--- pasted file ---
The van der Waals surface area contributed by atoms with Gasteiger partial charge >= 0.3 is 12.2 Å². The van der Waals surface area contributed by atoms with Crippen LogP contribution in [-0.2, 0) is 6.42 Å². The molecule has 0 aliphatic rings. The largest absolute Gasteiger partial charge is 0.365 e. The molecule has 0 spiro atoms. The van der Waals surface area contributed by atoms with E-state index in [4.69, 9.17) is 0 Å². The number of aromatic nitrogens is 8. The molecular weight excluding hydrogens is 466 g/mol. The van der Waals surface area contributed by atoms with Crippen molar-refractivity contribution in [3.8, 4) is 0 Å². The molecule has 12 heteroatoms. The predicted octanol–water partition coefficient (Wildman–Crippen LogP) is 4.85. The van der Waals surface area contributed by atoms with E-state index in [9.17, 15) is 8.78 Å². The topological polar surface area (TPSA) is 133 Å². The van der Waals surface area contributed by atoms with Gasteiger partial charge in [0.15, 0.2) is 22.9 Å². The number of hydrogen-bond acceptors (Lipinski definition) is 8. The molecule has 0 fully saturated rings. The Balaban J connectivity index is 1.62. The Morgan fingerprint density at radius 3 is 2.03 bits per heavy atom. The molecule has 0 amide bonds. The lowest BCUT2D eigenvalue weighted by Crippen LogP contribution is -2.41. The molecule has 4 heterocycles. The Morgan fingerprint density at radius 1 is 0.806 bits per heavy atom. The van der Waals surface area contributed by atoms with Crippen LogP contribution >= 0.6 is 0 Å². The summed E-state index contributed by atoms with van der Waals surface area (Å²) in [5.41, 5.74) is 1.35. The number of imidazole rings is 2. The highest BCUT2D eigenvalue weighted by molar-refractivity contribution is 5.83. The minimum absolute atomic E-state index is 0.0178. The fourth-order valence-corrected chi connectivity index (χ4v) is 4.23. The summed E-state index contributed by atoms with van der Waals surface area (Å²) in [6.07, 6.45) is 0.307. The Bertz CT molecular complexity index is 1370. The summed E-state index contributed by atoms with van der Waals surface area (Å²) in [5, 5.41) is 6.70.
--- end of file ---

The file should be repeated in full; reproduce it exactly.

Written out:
The van der Waals surface area contributed by atoms with Gasteiger partial charge >= 0.3 is 12.2 Å². The van der Waals surface area contributed by atoms with Crippen LogP contribution in [-0.2, 0) is 6.42 Å². The molecule has 0 aliphatic rings. The largest absolute Gasteiger partial charge is 0.365 e. The molecule has 0 spiro atoms. The van der Waals surface area contributed by atoms with E-state index in [4.69, 9.17) is 0 Å². The number of aromatic nitrogens is 8. The molecular weight excluding hydrogens is 466 g/mol. The van der Waals surface area contributed by atoms with Crippen molar-refractivity contribution in [3.8, 4) is 0 Å². The molecule has 12 heteroatoms. The predicted octanol–water partition coefficient (Wildman–Crippen LogP) is 4.85. The van der Waals surface area contributed by atoms with E-state index in [9.17, 15) is 8.78 Å². The topological polar surface area (TPSA) is 133 Å². The van der Waals surface area contributed by atoms with Gasteiger partial charge in [0.15, 0.2) is 22.9 Å². The number of hydrogen-bond acceptors (Lipinski definition) is 8. The molecule has 0 fully saturated rings. The Balaban J connectivity index is 1.62. The Morgan fingerprint density at radius 3 is 2.03 bits per heavy atom. The molecule has 0 amide bonds. The lowest BCUT2D eigenvalue weighted by Crippen LogP contribution is -2.41. The molecule has 4 heterocycles. The Morgan fingerprint density at radius 1 is 0.806 bits per heavy atom. The van der Waals surface area contributed by atoms with Crippen LogP contribution >= 0.6 is 0 Å². The summed E-state index contributed by atoms with van der Waals surface area (Å²) in [5.41, 5.74) is 1.35. The number of imidazole rings is 2. The highest BCUT2D eigenvalue weighted by molar-refractivity contribution is 5.83. The minimum absolute atomic E-state index is 0.0178. The fourth-order valence-corrected chi connectivity index (χ4v) is 4.23. The summed E-state index contributed by atoms with van der Waals surface area (Å²) in [6.07, 6.45) is 0.307. The Bertz CT molecular complexity index is 1370. The summed E-state index contributed by atoms with van der Waals surface area (Å²) in [5, 5.41) is 6.70.